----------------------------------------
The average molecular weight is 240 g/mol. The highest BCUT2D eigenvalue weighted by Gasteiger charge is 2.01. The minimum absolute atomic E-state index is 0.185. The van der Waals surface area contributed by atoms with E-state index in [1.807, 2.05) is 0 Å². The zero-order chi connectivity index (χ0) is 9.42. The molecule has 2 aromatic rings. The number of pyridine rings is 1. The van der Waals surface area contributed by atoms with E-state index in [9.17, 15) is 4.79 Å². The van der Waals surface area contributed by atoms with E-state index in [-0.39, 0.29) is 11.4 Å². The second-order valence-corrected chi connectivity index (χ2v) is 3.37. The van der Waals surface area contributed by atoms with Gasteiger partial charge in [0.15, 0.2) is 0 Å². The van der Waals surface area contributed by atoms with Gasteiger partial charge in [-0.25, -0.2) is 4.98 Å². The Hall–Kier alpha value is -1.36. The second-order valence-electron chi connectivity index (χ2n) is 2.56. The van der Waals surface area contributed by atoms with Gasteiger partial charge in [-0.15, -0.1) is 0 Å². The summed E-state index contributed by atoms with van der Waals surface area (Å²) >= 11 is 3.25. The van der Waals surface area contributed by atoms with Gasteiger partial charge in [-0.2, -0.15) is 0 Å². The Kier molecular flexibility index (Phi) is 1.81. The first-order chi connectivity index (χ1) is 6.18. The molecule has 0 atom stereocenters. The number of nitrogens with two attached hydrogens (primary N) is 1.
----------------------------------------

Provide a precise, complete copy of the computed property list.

The average molecular weight is 240 g/mol. The highest BCUT2D eigenvalue weighted by Gasteiger charge is 2.01. The minimum absolute atomic E-state index is 0.185. The van der Waals surface area contributed by atoms with E-state index in [1.807, 2.05) is 0 Å². The zero-order chi connectivity index (χ0) is 9.42. The molecule has 2 aromatic rings. The number of pyridine rings is 1. The van der Waals surface area contributed by atoms with E-state index in [9.17, 15) is 4.79 Å². The van der Waals surface area contributed by atoms with E-state index in [-0.39, 0.29) is 11.4 Å². The second-order valence-corrected chi connectivity index (χ2v) is 3.37. The van der Waals surface area contributed by atoms with Gasteiger partial charge in [0.15, 0.2) is 0 Å². The van der Waals surface area contributed by atoms with Gasteiger partial charge in [-0.25, -0.2) is 4.98 Å². The Hall–Kier alpha value is -1.36. The second-order valence-electron chi connectivity index (χ2n) is 2.56. The van der Waals surface area contributed by atoms with Gasteiger partial charge in [-0.15, -0.1) is 0 Å². The summed E-state index contributed by atoms with van der Waals surface area (Å²) >= 11 is 3.25. The van der Waals surface area contributed by atoms with Gasteiger partial charge in [-0.2, -0.15) is 0 Å². The Kier molecular flexibility index (Phi) is 1.81. The first-order chi connectivity index (χ1) is 6.18. The molecule has 0 atom stereocenters. The number of nitrogens with two attached hydrogens (primary N) is 1.